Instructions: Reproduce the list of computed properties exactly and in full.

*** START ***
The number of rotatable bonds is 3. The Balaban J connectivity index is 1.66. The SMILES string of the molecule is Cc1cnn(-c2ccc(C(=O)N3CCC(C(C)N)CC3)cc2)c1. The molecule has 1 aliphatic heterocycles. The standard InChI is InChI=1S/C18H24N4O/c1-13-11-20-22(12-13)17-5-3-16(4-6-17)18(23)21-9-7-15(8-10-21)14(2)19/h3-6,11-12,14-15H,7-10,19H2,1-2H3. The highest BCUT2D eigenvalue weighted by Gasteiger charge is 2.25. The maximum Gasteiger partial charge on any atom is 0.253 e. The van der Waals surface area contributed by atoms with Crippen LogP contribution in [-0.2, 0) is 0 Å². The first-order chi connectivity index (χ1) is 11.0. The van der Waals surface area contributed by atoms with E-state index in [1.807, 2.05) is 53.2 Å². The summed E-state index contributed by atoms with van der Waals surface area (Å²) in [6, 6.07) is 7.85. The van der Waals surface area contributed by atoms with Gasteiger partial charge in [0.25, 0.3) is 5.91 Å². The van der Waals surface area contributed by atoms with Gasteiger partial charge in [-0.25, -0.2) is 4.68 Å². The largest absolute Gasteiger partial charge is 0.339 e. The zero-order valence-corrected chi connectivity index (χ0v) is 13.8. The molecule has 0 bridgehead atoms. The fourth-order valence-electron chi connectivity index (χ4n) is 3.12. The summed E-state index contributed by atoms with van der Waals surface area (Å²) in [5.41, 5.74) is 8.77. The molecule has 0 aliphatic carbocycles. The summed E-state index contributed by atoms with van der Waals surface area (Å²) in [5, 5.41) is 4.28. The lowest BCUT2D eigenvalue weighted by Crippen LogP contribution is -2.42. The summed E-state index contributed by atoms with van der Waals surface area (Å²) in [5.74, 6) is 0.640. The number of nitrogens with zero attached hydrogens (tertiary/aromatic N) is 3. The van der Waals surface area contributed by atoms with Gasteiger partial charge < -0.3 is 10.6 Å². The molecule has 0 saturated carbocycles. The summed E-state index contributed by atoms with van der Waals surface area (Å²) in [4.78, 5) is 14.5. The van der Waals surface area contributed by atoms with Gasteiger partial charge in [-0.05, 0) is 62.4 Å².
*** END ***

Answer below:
The number of rotatable bonds is 3. The Balaban J connectivity index is 1.66. The SMILES string of the molecule is Cc1cnn(-c2ccc(C(=O)N3CCC(C(C)N)CC3)cc2)c1. The molecule has 1 aliphatic heterocycles. The standard InChI is InChI=1S/C18H24N4O/c1-13-11-20-22(12-13)17-5-3-16(4-6-17)18(23)21-9-7-15(8-10-21)14(2)19/h3-6,11-12,14-15H,7-10,19H2,1-2H3. The highest BCUT2D eigenvalue weighted by Gasteiger charge is 2.25. The maximum Gasteiger partial charge on any atom is 0.253 e. The van der Waals surface area contributed by atoms with Crippen LogP contribution in [-0.2, 0) is 0 Å². The first-order chi connectivity index (χ1) is 11.0. The van der Waals surface area contributed by atoms with E-state index in [1.807, 2.05) is 53.2 Å². The summed E-state index contributed by atoms with van der Waals surface area (Å²) in [6, 6.07) is 7.85. The van der Waals surface area contributed by atoms with Gasteiger partial charge in [0.25, 0.3) is 5.91 Å². The van der Waals surface area contributed by atoms with Gasteiger partial charge in [-0.25, -0.2) is 4.68 Å². The largest absolute Gasteiger partial charge is 0.339 e. The zero-order valence-corrected chi connectivity index (χ0v) is 13.8. The molecule has 0 bridgehead atoms. The fourth-order valence-electron chi connectivity index (χ4n) is 3.12. The summed E-state index contributed by atoms with van der Waals surface area (Å²) in [5.41, 5.74) is 8.77. The molecule has 0 aliphatic carbocycles. The summed E-state index contributed by atoms with van der Waals surface area (Å²) in [5, 5.41) is 4.28. The lowest BCUT2D eigenvalue weighted by Crippen LogP contribution is -2.42. The summed E-state index contributed by atoms with van der Waals surface area (Å²) in [5.74, 6) is 0.640. The number of nitrogens with zero attached hydrogens (tertiary/aromatic N) is 3. The van der Waals surface area contributed by atoms with Gasteiger partial charge < -0.3 is 10.6 Å². The molecule has 0 saturated carbocycles. The summed E-state index contributed by atoms with van der Waals surface area (Å²) in [4.78, 5) is 14.5. The van der Waals surface area contributed by atoms with Gasteiger partial charge in [-0.05, 0) is 62.4 Å².